JuicyCampus is a repository of gossip and rumors; organized by school, it presents information in a way that is maximally useful to gossip-seekers. Hot topics invariably include keywords like “gay,” “sex,” and “sorority.” It prides itself on complete anonymity and even directs users to proxies to mask their IP addresses. When I last JuicyCampus here, the site had just taken off, attracting media and legal controversy. I haven’t been able to find any recent news on the legal developments, so I can only assume they haven’t made much headway.

(A quick legal aside: JuicyCampus is protected by free speech and can claim immunity under Section 230(c) of the Communications Decency Act, which states “No provider or user of an interactive computer service shall be treated as the publisher or speaker of any information provided by another information content provider.” This means that JuicyCampus is not legally responsible for potentially libelous content on its site. What the New Jersey AG was attempted to do was sue JuicyCampus for consumer fraud in misrepresenting how it deals with content removal.)

We generally like to think that privacy is in our hands. We control the information about ourselves – Facebook has robust privacy controls, we choose what we put about ourselves online, etc. We do not, however, have any control over what others say about us. In this way, the existence a public forum like JuicyCampus allows others to invade our privacy. There are really two separate issues here, the posting of true information (invasion of privacy) and the posting of false content (libel). Let’s see how JuicyCampus deals with the former in its FAQs (my emphasis added):

How do I remove a post that someone else made?
You can’t. Only we can remove posts made by others, and generally we don’t. We do remove spam, but otherwise it’s pretty rare.

What if my contact information is posted?
If someone posts your email address, your home address, your home phone number, or other contact information (no, your full name doesn’t count), we’ll consider deleting it if you notify us. Shoot an email to us at  cs at juicycampus.com with “Contact Info” in the subject, give us as much info as you can about the post so we can find it, and we’ll see what we can do. FYI, we may or may not read your complaint, and we may or may not respond to it. The decision of what action to take, if any, is at the sole discretion of JuicyCampus.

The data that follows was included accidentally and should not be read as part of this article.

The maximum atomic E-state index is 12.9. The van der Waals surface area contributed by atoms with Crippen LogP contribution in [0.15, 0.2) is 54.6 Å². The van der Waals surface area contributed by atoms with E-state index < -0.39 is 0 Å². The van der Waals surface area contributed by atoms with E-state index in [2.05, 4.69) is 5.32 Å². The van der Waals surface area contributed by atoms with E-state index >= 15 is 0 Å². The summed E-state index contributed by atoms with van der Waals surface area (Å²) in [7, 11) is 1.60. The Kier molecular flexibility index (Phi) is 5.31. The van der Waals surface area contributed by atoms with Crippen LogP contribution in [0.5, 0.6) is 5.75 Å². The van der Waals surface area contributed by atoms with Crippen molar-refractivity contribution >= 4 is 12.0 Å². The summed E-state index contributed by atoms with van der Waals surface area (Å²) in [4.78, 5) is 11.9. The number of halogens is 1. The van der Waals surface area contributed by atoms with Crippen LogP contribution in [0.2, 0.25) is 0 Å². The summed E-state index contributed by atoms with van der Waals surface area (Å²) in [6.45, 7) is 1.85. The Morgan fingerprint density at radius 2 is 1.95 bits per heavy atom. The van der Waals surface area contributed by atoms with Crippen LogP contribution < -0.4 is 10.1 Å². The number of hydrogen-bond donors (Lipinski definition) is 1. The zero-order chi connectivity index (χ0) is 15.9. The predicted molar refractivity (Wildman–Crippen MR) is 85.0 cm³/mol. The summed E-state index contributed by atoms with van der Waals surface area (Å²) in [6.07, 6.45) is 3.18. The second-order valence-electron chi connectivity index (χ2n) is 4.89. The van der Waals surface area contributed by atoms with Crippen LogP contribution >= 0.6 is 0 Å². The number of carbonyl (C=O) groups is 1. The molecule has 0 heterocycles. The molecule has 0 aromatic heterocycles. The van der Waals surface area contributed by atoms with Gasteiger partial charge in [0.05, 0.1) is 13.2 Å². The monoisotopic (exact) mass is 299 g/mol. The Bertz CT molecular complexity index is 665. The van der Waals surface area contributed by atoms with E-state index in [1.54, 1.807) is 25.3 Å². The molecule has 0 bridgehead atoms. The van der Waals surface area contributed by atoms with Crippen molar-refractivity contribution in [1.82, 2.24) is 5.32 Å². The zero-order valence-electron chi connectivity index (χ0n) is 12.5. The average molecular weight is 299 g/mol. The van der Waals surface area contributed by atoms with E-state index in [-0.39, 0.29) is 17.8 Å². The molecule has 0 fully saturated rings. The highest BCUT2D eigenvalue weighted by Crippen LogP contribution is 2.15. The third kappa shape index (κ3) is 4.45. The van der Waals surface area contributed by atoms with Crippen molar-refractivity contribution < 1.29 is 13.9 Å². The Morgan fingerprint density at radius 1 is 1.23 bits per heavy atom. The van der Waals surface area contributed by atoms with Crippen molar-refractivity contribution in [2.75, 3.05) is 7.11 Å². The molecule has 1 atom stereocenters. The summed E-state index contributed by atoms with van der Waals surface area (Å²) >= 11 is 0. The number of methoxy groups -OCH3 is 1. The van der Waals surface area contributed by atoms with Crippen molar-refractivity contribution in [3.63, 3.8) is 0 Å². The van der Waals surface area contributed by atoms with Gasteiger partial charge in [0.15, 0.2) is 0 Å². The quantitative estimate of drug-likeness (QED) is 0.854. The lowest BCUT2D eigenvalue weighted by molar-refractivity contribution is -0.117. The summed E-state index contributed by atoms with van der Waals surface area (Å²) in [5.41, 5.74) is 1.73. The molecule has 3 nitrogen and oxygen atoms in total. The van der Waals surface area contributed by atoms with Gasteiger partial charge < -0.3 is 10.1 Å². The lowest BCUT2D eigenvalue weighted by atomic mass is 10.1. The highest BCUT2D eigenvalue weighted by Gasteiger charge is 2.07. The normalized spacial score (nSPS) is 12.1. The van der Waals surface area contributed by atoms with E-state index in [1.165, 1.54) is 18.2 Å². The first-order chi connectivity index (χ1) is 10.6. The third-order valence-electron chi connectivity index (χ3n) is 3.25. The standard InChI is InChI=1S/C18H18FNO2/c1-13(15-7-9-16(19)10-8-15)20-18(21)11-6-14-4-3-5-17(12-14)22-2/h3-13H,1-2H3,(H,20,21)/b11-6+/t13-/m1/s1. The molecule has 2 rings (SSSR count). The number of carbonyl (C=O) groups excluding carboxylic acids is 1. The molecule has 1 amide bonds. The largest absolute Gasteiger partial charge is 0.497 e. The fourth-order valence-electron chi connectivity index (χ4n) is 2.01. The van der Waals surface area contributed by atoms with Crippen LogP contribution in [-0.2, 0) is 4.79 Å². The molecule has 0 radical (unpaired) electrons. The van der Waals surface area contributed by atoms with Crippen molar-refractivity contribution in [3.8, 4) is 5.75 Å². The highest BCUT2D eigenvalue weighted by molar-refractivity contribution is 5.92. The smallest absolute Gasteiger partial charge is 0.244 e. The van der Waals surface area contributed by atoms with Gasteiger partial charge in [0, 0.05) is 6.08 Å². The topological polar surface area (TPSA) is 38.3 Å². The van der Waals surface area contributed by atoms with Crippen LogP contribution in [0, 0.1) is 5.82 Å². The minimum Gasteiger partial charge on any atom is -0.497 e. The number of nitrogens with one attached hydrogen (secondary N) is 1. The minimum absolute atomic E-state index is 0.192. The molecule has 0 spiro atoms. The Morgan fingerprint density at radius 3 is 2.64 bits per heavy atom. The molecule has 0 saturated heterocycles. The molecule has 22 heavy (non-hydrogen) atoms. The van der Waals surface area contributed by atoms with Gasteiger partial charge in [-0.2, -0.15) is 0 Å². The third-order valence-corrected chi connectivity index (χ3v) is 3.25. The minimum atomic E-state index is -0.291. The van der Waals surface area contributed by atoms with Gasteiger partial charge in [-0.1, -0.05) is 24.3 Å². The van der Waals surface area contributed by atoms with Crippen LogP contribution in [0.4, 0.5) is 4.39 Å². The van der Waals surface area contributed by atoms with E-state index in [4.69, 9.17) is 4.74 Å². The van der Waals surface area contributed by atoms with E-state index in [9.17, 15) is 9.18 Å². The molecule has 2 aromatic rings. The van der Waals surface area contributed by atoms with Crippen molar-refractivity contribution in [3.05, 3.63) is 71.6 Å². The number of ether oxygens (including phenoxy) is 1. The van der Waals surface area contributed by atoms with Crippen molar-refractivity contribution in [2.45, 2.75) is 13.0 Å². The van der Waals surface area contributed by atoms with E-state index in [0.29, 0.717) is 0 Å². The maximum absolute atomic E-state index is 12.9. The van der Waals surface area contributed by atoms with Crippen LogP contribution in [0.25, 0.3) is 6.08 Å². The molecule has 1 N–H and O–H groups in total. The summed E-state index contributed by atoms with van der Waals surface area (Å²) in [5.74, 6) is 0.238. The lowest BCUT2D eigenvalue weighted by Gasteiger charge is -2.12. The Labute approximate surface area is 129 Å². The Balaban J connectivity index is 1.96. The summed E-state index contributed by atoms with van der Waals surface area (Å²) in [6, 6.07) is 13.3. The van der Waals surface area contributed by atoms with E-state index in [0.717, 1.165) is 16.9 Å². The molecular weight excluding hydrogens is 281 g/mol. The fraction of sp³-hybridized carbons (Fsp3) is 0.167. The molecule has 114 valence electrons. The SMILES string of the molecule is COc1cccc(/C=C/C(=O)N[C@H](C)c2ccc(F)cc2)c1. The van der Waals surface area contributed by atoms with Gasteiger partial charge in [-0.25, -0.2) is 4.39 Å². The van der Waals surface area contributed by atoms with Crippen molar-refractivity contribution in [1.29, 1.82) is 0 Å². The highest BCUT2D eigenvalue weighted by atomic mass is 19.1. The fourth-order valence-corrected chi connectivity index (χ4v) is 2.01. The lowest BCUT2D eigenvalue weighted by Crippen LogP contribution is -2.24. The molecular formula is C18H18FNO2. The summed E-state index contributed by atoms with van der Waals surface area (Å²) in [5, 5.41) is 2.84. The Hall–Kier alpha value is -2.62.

JuicyCampus’s FAQs and privacy policy are remarkably cavalier. I personally find it a little upsetting to see a site flaunt its CDA immunity with such blatant disregard for privacy. So how to deal with something like JuicyCampus? The Colonialist at George Washington University has come up with one strategy to combat JuicyCampus: spam. With spam the downfall of many message boards in the past, there is some poetic justice in fighting the malefactors of the Internet with their own weapons. But the strategy requires a corps of volunteers dedicating their time to….posting spam, not a particularly sustainable enterprise.

Or we can just ignore it. Every controversy surrounding it elevates its profile; every attempt to ban brings more curious visitors. I’m probably doing a disservice by mentioning JuicyCampus here. But there is a distinction I’d like to make. Posting on JuicyCampus is actually quite different from exchanging gossip with friends and acquaintances. Gossip is a kind of social currency – it’s showing off your exclusive knowledge and bringing a select circle into your confidence. These anonymous postings on the Internet, however, have no benefit to the poster, except perhaps the satisfaction of personal retribution. It’s the digital equivalent of nasty messages scrawled in the bathroom, only worse because the potential audience is the entire world. But as any smart student would realize, JuicyCampus really just an outlet for the spiteful and the bored. I’d like to think, anyways, that the site has only limited utility and thus limited appeal. That’s not to say terrible consequences can’t come out of its limited user base, but it’s never going to be the center of our online social live. Or am I being too optimistic?
-Sarah Zhang

Insights on Cyberbullying: an interview with a digital native

In this week’s audio podcast, our Reporters-in-the-Field asked 19 year old UMASS student and New Jersey native, Lisa Epstein, to share her thoughts on the world of cyberbullying. In this interview, Epstein provides insight on how the anonymity of cyberbullies makes one question who her real friends are, and how the Internet acts as a “big shield” in such situations.